Three weeks ago, I fulfilled a lifelong dream of visiting Cuba. We took a cruise to Havana and, playing by the rules, took a guided “people-to-people” tour of the city. Sadly, this tour did not include baseball… at first.
The tour we took was on the “Art and Culture” of Cuba. Naturally, as the Baseball Sociologist, I consider baseball to be both art and culture, but our tour guide stated that we would not be seeing the stadium on that particular tour. However, as we drove around the city, I began to get hopeful. I saw what seemed to be stadium lights peeking out above the buildings. Then, all of a sudden, the big beautiful blue stadium arose out of the landscape as we turned into an intersection.
I’m sure my gasp of awe and excitement was audible. The tour guide must have noticed because he immediately looked out the window and proclaimed to the tourists on the bus that we were passing the stadium after all. He noted that it was the location of the game President Obama attended between the National team and the Tampa Bay Rays in 2016. He also mentioned the deal between MLB and the Cuban Baseball Federation that had been announced the day before. Our tour guide, who is employed by the Cuban government, stated he thought the agreement would be good for the players, giving them a safer – and legal – way to sign with major league teams.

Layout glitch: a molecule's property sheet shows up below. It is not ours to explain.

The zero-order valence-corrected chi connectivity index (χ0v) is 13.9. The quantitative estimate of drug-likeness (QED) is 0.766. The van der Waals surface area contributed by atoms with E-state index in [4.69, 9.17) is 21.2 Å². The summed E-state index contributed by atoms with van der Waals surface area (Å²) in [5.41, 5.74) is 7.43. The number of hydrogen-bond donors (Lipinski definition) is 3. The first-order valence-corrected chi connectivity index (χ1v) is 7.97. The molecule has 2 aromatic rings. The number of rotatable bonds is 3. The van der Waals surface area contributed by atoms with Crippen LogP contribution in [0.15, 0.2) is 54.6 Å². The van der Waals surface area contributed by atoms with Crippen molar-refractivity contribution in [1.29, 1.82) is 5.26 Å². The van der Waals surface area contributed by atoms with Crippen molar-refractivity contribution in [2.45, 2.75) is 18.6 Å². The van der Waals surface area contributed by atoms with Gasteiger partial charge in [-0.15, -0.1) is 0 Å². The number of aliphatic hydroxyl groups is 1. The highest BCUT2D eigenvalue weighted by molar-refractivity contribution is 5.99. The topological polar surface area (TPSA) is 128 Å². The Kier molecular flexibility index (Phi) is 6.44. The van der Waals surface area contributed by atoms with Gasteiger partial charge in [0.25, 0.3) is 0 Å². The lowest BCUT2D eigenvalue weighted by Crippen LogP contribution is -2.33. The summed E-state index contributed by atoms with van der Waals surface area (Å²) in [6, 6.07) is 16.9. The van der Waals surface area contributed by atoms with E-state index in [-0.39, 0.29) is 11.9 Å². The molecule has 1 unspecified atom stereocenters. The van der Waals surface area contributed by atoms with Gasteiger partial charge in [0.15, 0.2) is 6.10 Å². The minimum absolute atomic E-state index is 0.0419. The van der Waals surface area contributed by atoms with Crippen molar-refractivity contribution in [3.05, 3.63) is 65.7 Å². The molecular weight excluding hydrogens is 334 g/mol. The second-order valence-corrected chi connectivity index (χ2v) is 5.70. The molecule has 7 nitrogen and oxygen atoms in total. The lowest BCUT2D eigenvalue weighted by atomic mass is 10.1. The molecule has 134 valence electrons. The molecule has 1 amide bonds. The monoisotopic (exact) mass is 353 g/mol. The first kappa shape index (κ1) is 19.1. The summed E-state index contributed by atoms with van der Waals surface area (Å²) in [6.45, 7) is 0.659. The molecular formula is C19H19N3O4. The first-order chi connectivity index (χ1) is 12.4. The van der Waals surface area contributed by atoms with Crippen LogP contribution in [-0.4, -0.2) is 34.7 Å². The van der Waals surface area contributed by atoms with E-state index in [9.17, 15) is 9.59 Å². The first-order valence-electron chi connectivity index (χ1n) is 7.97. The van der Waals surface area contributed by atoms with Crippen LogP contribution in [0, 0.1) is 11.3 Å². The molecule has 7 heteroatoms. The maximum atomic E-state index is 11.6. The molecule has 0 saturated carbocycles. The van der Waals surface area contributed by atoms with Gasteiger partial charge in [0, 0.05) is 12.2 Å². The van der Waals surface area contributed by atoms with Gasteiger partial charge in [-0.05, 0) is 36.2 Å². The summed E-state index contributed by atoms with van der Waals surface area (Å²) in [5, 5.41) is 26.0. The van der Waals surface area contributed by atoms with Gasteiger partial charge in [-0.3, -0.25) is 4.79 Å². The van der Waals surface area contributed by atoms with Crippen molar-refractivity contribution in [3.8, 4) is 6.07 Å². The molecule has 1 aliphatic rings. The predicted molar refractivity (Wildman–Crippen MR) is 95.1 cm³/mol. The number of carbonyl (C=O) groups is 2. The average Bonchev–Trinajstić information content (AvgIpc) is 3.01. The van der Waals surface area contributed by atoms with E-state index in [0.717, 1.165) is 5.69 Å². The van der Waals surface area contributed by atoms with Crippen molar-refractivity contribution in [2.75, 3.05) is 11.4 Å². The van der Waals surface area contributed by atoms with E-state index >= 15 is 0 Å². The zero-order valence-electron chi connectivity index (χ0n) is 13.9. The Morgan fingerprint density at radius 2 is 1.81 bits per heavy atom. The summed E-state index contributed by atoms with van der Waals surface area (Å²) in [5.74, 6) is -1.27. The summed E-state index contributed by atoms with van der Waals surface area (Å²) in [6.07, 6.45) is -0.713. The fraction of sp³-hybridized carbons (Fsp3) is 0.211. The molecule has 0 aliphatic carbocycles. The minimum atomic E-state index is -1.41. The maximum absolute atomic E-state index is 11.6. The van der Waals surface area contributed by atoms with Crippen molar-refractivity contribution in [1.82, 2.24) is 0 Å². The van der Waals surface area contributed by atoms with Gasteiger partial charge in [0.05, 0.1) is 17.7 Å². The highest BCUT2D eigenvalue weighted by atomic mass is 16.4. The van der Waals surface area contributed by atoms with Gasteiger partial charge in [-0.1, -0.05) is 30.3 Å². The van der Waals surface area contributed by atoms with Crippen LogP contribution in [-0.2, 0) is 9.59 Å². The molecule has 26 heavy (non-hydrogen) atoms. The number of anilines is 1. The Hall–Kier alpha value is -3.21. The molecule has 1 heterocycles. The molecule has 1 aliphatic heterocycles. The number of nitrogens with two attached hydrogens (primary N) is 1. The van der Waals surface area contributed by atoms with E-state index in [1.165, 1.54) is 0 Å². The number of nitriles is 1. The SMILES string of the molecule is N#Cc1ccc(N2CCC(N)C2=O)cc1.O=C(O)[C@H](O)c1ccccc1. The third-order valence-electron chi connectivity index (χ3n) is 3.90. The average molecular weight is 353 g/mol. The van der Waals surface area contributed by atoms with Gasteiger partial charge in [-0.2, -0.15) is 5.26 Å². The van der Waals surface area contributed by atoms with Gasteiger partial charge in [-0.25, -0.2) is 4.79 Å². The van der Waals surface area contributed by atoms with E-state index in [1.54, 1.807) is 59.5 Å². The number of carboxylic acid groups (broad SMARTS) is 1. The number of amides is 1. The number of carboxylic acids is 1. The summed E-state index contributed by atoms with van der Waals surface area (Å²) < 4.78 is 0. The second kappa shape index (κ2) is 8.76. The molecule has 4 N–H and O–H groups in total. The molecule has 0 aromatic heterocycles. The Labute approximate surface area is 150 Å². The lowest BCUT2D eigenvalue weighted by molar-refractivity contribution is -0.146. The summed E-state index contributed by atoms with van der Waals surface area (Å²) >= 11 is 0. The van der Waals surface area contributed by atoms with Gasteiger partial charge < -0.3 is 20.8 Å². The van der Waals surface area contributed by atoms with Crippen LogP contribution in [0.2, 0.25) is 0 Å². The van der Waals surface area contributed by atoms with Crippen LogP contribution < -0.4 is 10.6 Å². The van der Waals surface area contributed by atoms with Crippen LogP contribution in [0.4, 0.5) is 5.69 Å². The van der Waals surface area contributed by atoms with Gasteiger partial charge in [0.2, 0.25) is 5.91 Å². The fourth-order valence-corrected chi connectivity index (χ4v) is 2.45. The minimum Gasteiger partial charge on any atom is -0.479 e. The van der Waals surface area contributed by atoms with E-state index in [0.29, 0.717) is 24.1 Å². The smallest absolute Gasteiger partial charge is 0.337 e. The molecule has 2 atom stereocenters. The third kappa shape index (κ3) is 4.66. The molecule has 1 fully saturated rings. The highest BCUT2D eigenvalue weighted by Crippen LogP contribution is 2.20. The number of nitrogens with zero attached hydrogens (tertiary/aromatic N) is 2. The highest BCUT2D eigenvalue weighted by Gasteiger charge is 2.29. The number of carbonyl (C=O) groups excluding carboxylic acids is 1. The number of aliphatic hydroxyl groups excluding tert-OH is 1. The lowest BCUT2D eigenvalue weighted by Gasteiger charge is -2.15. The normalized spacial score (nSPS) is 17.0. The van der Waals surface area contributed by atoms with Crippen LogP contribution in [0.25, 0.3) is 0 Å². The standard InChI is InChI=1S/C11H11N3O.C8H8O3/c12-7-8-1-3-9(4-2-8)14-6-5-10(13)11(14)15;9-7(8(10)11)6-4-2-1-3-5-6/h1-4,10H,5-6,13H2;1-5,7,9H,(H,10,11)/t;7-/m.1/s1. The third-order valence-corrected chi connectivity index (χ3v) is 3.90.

Estadio Latinoamericano opened in October 1946. The first baseball game there was played on October 26. The Almendares baseball club beat Cienfuegos by a score of 9 to 1. The Industriales replaced Alemendares as the main team playing in Estadio Latinoamericano in 1961 when professional baseball was banned in Cuba.
I craned my neck to see as much as I could see of the stadium through the windows of the bus. We quickly passed right by it, with no opportunity to hop off the bus and look around. Unlike most U.S. stadiums, we drove right by it – there were no parking lots or other barriers between it and us, just the sidewalk. I found it interesting that it really did seem to appear out of nowhere – seemingly right in the midst of a neighborhood.
Unfortunately, that brief glimpse of the stadium is pretty much all we got to experience of baseball in Cuba during our inaugural trip to the island. But now that I’ve spent a few hours in Havana, I know I want to go back. I’m already saving up for our next trip, during which we will see more baseball!